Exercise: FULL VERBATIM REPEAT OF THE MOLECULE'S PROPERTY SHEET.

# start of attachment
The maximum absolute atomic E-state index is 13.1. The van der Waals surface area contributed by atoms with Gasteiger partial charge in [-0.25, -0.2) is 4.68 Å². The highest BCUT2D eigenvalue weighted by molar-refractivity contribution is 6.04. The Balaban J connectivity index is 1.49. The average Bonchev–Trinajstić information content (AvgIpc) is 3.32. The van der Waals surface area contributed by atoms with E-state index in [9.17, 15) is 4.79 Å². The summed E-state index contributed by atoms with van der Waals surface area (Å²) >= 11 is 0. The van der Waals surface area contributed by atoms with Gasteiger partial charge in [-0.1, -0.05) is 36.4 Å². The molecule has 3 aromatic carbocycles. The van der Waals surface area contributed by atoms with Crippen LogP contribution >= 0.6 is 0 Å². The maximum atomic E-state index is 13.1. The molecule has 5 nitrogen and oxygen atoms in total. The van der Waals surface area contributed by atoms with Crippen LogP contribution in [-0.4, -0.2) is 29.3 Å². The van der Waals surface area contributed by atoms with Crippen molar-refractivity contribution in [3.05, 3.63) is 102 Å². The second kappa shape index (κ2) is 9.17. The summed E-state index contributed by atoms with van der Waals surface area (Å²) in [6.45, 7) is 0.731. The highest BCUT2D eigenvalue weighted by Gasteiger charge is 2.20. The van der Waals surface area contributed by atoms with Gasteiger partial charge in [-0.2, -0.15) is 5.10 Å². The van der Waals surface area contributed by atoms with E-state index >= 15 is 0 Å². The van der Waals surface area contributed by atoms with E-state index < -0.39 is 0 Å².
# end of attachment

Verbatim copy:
The maximum absolute atomic E-state index is 13.1. The van der Waals surface area contributed by atoms with Gasteiger partial charge in [-0.25, -0.2) is 4.68 Å². The highest BCUT2D eigenvalue weighted by molar-refractivity contribution is 6.04. The Balaban J connectivity index is 1.49. The average Bonchev–Trinajstić information content (AvgIpc) is 3.32. The van der Waals surface area contributed by atoms with E-state index in [9.17, 15) is 4.79 Å². The summed E-state index contributed by atoms with van der Waals surface area (Å²) >= 11 is 0. The van der Waals surface area contributed by atoms with Gasteiger partial charge in [-0.1, -0.05) is 36.4 Å². The molecule has 3 aromatic carbocycles. The van der Waals surface area contributed by atoms with Crippen LogP contribution >= 0.6 is 0 Å². The maximum atomic E-state index is 13.1. The molecule has 5 nitrogen and oxygen atoms in total. The van der Waals surface area contributed by atoms with Crippen LogP contribution in [-0.4, -0.2) is 29.3 Å². The van der Waals surface area contributed by atoms with Crippen molar-refractivity contribution in [3.05, 3.63) is 102 Å². The second kappa shape index (κ2) is 9.17. The summed E-state index contributed by atoms with van der Waals surface area (Å²) in [6.45, 7) is 0.731. The highest BCUT2D eigenvalue weighted by Gasteiger charge is 2.20. The van der Waals surface area contributed by atoms with Gasteiger partial charge in [-0.2, -0.15) is 5.10 Å². The van der Waals surface area contributed by atoms with E-state index >= 15 is 0 Å². The van der Waals surface area contributed by atoms with E-state index < -0.39 is 0 Å².